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Mix between traditional houses and more modern style architecture in Antananarivo. Credit Domoina R. In Tana, you cannot find lemurs in the wild. They are definitely better off free, but since their habitat and lives are critically endangered, many parks, reserves and NGOs like Lemur Conservation Network are striving to save what is left. During my travels, people often asked me if lemurs could be seen wandering everywhere in Madagascar which would be awesome by the way.

If you live or spend a few days in the capital and wish to spot some lemurs, the only places you can are actually in parks.

The answer is no. These are shots of lemurs I spotted at Tsimbazaza about two weeks ago while I am in vacay in Madagascar. Unfortunately, lemurs in parks are mostly kept in cages, which made me feel sad. The best would be to visit national parks and reserves around the island where lemurs can wander freely in the forests!

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Many times during my trips with my family in the 90s, we helplessly saw acres of forests and grasslands burning on the sides of the roads. Originally, this ancestral practice was intended to burn a piece of land to make it more fertile in order to grow rice. However, with time, this practice started to become out of control. Some NGOs tried to take some actions, but without logistics from the local government, I guess it was impossible. There was nothing such as firefighters or special planes filled with water going to the bushes to stop these fires.

They could keep on burning for days, weeks or even months. There has been a real shift in mentalities about conservation in the 80s and 90s I think. I could feel and see it all around me without really knowing what to do. Malagasy people used to be the guardians of the rainforests and the fauna of Madagascar, they now have become their main threat.

Lemurs are one of the most affected species from human actions: they lost their homes; some of them were illegally traded as pets on international markets and finally some were even locally consumed in the villages. Humans are today their only predator, which is a sad situation. I decided to write my first blog article in order to share my personal experiences with traveling in different places around the world. While I was growing up on an island filled with unique animal species like lemurs, I noticed that other kids did not know about other parts of the globe. I remember seeing that show translated on French TV channels.

Taro plants growing at the Tsimbazaza Zoo in Antananarivo. Credit: Domoina R. Kids absolutely love King Julian and his other lemur friends! However, despite that movie, people still got mixed up about the exact location of Madagascar on a world map sometimes. Scientists or people who have a keen interest in nature usually get less confused.

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Having studied and worked in the International Tourism Development field in Canada, I can say that this confusion or lack of awareness has both pros and cons. Pros can be that Madagascar has managed to avoid mass tourism over the years, which usually became detrimental to most tourist destinations in other parts of the world, mainly due to negative environmental and social effects. However, cons could be that it has remained sort of isolated since the end of colonization in which, combined with continuous political unrest, has led to environmental and social issues, from the inside-out.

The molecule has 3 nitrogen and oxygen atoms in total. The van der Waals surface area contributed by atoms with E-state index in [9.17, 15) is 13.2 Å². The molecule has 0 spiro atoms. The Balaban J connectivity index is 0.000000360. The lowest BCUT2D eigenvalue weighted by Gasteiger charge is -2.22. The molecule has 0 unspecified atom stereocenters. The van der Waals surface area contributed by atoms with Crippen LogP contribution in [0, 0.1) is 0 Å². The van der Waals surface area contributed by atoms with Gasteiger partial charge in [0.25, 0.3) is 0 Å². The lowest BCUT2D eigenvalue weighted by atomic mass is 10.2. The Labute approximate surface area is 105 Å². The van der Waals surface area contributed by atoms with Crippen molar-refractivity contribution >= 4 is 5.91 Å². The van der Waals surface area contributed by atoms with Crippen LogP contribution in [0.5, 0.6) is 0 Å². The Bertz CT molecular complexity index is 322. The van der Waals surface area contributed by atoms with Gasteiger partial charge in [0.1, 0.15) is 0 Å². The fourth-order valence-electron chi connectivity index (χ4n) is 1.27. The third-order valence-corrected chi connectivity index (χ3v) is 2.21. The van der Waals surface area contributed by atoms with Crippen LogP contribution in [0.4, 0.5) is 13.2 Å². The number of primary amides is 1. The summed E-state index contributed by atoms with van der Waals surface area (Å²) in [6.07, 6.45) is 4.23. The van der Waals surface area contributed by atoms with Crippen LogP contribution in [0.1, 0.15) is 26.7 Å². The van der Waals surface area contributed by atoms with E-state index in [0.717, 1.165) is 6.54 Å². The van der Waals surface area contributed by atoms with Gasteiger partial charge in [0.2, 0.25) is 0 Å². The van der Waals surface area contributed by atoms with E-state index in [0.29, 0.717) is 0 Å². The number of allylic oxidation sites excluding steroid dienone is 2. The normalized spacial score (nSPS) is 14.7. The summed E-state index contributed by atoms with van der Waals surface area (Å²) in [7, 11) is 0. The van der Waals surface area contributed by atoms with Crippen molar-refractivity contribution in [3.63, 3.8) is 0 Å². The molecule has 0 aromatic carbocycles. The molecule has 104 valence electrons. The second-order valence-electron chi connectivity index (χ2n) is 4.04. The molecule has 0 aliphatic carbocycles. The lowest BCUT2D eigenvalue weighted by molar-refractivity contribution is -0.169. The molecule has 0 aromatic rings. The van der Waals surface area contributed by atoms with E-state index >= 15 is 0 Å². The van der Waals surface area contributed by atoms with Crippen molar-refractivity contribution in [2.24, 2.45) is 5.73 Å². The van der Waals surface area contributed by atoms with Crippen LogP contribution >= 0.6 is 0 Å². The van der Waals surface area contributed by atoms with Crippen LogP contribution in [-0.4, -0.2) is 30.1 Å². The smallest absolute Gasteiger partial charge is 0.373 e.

Tourism in Madagascar could not become a potential catalyst for economic growth and a driver for eco-tourism, as the country was probably perceived as too mysterious and unstable. I have had the opportunity to make several presentations at my university Thompson Rivers University about my home island, its endemic fauna and flora, ad Malagasy culture. I was the only student from Madagascar there and was surprised that each time a lot of students and professors heard about my country for the first time.

Even though I felt a bit sad about those who never heard of Madagascar, I was so proud to be able to be a sort of ambassador for it by sharing my knowledge about such a unique place on Earth not to brag about that, but Madagascar is truly a great place! I took two teaching jobs one teaching French and one teaching English in Kamloops, Canada, and I had the pleasure to share a bit about my country and lemurs with my multicultural students. But this is the unfortunate truth. I worked for a Canadian tourism company based in Vancouver last year and had the opportunity to visit the Vancouver Zoo at a point.

I must say I had mixed feelings spotting a few lemurs there: I was happy because I think it is great to create awareness around lemurs in zoos in the world, but I was sad too because I know how much better it is to see them in their original habitat, having seen them in the wild when growing up. I hope zoos will not be the only places where lemurs will be found in future! Keep sharing awareness and love around Lemurs wherever in the world you are! They are amazing creatures that need to be protected. And if you have the chance to travel to Madagascar, give back to organizations that really strive to save lemurs and their habitat, like Lemur Conservation Network LCN.

My love story with Lemurs and my home country have led me to educate, volunteer and contribute to important causes, which will probably be the topic of my next blog post. I hope your journey brings you to do amazing things too for lemurs and conservation as a whole. Talk to you soon! Why Lemurs? In this blog post, Domoina shares her love for lemurs, talks about visiting Berenty Reserve and exploring Madagascar as a kid, and encourages us to travel to Madagascar and support lemur conservation. Simon Armitage.

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